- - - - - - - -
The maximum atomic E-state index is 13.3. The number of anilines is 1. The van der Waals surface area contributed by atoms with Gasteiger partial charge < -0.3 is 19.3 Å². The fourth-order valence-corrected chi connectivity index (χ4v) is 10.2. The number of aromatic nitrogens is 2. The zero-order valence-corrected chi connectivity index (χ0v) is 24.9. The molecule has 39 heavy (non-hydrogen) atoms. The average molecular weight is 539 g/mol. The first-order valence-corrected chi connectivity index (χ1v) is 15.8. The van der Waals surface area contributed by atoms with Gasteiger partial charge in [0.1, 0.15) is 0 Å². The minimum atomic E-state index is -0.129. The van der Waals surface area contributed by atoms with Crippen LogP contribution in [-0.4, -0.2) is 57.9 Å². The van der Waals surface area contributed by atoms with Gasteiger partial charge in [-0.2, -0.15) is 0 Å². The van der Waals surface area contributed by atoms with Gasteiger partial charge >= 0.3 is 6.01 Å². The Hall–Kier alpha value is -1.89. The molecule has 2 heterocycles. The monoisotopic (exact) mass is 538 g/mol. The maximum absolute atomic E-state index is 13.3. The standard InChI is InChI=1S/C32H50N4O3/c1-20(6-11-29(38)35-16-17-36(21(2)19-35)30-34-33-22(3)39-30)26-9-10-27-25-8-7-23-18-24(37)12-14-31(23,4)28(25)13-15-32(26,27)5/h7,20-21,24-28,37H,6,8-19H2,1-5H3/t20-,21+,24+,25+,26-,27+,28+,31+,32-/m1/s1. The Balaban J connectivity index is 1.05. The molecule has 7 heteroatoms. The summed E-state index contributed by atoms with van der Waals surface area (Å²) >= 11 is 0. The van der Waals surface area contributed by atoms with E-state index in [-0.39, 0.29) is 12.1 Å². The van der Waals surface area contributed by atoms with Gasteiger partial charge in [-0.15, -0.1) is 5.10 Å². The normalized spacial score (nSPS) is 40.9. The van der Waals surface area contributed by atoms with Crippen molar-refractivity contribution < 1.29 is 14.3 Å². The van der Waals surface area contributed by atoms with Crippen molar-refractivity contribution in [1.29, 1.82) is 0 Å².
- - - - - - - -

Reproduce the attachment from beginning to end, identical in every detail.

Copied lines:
The maximum atomic E-state index is 13.3. The number of anilines is 1. The van der Waals surface area contributed by atoms with Gasteiger partial charge < -0.3 is 19.3 Å². The fourth-order valence-corrected chi connectivity index (χ4v) is 10.2. The number of aromatic nitrogens is 2. The zero-order valence-corrected chi connectivity index (χ0v) is 24.9. The molecule has 39 heavy (non-hydrogen) atoms. The average molecular weight is 539 g/mol. The first-order valence-corrected chi connectivity index (χ1v) is 15.8. The van der Waals surface area contributed by atoms with Gasteiger partial charge in [0.1, 0.15) is 0 Å². The minimum atomic E-state index is -0.129. The van der Waals surface area contributed by atoms with Crippen LogP contribution in [-0.4, -0.2) is 57.9 Å². The van der Waals surface area contributed by atoms with Gasteiger partial charge in [-0.2, -0.15) is 0 Å². The van der Waals surface area contributed by atoms with Gasteiger partial charge >= 0.3 is 6.01 Å². The Hall–Kier alpha value is -1.89. The molecule has 2 heterocycles. The monoisotopic (exact) mass is 538 g/mol. The maximum absolute atomic E-state index is 13.3. The standard InChI is InChI=1S/C32H50N4O3/c1-20(6-11-29(38)35-16-17-36(21(2)19-35)30-34-33-22(3)39-30)26-9-10-27-25-8-7-23-18-24(37)12-14-31(23,4)28(25)13-15-32(26,27)5/h7,20-21,24-28,37H,6,8-19H2,1-5H3/t20-,21+,24+,25+,26-,27+,28+,31+,32-/m1/s1. The Balaban J connectivity index is 1.05. The molecule has 7 heteroatoms. The summed E-state index contributed by atoms with van der Waals surface area (Å²) >= 11 is 0. The van der Waals surface area contributed by atoms with E-state index in [-0.39, 0.29) is 12.1 Å². The van der Waals surface area contributed by atoms with Gasteiger partial charge in [-0.15, -0.1) is 5.10 Å². The normalized spacial score (nSPS) is 40.9. The van der Waals surface area contributed by atoms with Crippen molar-refractivity contribution < 1.29 is 14.3 Å². The van der Waals surface area contributed by atoms with Crippen molar-refractivity contribution in [1.29, 1.82) is 0 Å².